It is true that most often people feel safer talking about their weaknesses among their peers, but there also needs to be an active effort of building a safe space for learning. This means that you should propose some guidelines for all participants to follow. Everyone should know that there is no such thing as a dumb question, that feedback is not the same as criticism, and that honesty is not punished, but valued.
You need to avoid the situations in which people either say what they think the other person wants to hear, or use feedback to put each other down. Feedback should always be polite, honest, and constructive. Its purpose is to help the other person grow and learn from their mistakes. No one should be afraid to say what they are thinking, to ask questions, or to make mistakes. Remember that fear of failure is what holds most people back and stays in the way of progress.
2. Assign a coordinator
While peer learning is based on non-hierarchical organization, there is still a need to have a structure. A coordinator must keep track of time, keep the conversation going, make sure everyone stays on-topic, and maintain a safe and positive environment. The coordinator is not superior to the rest of participants, so it might not be a good idea to appoint someone who occupies a leadership position in the company. One of the safest ways to do this is by rotation. For each session, another member of the team gets to coordinate the meeting, so everyone remains equal.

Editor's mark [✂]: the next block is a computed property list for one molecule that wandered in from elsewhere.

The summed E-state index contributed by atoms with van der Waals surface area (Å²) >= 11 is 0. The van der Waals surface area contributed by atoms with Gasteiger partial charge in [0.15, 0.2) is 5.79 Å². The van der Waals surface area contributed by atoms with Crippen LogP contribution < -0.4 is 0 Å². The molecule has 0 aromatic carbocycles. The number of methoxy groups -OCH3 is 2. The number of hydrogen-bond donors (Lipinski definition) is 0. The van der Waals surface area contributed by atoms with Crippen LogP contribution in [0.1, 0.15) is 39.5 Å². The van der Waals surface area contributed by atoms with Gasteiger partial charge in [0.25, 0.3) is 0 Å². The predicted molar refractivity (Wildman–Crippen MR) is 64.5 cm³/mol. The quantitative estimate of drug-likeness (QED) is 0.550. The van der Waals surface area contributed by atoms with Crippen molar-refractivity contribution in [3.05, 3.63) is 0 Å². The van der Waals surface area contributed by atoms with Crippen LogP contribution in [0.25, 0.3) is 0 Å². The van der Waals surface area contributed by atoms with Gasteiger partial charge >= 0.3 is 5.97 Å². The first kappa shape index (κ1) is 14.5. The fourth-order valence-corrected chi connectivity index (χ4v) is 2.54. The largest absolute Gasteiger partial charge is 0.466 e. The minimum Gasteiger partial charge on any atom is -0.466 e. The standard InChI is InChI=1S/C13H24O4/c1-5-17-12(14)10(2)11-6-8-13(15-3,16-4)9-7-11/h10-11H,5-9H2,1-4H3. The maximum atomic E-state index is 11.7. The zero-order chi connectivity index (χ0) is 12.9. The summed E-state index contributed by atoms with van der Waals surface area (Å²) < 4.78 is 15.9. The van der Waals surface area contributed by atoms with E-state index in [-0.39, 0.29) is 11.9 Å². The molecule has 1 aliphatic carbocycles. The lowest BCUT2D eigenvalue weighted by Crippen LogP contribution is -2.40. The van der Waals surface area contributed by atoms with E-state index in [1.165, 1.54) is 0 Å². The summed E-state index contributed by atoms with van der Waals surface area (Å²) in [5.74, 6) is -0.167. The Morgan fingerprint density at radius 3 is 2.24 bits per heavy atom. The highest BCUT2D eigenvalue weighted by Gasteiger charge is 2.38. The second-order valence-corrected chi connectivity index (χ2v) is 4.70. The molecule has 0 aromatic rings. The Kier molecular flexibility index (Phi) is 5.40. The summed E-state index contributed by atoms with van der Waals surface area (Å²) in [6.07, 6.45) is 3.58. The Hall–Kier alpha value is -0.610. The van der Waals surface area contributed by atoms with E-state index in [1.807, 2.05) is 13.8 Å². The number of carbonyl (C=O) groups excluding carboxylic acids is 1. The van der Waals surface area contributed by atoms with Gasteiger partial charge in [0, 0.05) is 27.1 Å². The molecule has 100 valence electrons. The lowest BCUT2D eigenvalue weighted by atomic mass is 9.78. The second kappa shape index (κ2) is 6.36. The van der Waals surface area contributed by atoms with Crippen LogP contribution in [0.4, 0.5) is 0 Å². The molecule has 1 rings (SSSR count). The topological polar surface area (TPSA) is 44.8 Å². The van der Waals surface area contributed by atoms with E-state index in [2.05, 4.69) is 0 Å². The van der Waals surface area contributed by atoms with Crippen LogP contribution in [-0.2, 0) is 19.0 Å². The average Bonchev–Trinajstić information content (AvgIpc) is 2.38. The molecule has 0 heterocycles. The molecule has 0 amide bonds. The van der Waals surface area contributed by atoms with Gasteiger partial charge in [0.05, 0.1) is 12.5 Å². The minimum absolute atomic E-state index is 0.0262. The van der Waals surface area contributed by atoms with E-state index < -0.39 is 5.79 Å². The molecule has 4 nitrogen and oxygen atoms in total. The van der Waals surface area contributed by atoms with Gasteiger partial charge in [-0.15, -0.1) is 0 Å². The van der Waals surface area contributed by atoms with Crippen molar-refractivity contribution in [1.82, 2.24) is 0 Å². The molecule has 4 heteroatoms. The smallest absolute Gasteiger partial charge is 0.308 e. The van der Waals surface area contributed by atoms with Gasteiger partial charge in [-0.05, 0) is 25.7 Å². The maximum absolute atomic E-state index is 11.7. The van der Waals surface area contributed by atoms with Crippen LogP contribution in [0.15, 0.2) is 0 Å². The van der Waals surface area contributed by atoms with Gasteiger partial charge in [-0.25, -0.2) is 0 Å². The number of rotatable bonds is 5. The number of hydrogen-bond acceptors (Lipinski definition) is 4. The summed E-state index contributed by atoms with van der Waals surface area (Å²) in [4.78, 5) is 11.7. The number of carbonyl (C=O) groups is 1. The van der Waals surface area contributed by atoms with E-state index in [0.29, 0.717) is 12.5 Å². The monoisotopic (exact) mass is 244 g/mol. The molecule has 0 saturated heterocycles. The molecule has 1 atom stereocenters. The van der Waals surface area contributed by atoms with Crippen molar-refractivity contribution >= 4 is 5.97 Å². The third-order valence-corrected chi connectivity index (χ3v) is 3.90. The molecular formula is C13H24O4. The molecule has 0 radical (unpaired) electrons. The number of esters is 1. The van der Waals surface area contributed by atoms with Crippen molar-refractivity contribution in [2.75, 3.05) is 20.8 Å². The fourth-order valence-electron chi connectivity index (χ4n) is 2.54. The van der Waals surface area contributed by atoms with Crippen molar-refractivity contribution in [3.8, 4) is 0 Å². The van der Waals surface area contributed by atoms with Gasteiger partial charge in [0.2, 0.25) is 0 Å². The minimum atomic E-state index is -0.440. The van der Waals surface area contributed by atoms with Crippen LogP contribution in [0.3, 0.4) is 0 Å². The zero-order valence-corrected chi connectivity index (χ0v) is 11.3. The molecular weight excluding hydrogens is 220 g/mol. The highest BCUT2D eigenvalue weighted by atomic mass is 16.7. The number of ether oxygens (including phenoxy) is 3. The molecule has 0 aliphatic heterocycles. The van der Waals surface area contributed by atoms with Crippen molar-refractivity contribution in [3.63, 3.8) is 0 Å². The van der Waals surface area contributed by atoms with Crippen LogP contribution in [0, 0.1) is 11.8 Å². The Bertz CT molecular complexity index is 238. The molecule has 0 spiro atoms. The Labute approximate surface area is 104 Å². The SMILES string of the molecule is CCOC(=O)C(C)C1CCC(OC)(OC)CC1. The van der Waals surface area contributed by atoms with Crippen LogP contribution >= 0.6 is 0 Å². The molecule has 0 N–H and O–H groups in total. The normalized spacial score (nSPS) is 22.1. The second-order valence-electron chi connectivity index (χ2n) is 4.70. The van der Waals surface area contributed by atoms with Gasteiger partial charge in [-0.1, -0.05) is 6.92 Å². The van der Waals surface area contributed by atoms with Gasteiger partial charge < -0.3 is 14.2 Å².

3. Use real-life examples
People need to be able to relate to the situations presented as exercises in order to participate, remember, and learn. So there is no point in keeping things in the abstract, or using situations that are very less likely to be encountered by the participants. Use real life examples that will prove the efficiency and utility of the newly acquired skills right from the first moment.
4. Encourage teamwork and cooperation
Learning from each other is a lot easier when employees are actively encouraged to cooperate and work together as a team. Meaningful relationships based on trust among peers will provide a much better peer learning experience for everybody. Therefore, it is important to encourage teamwork not only within your peer learning program, but as a part of the company culture. You can easily do that with the Team Board in Hubgets, which is the social board on our team communication app, or by organizing team building sessions both on site and outside of the company, and by organizing frequent social meetings.
A win-win situation
To sum things up, peer learning programs are very efficient learning tools that should be implemented by any company that values its employees. Learning from each other will help people grow professionally, but also personally, while providing a great feeling of meaningfulness. People are happier when they take part in something bigger than themselves, and contributing to other people’s growth offers a great sense of achievement.
Last but not least, peer learning is a great bonding opportunity for teammates. It will make your team grow stronger and ultimately improve its productivity. It’s a situation from which everybody wins.
Whether you already have a peer learning program running, or you are planning on setting one up, we would love to hear your ideas and experiences. Use the comments section to get in touch.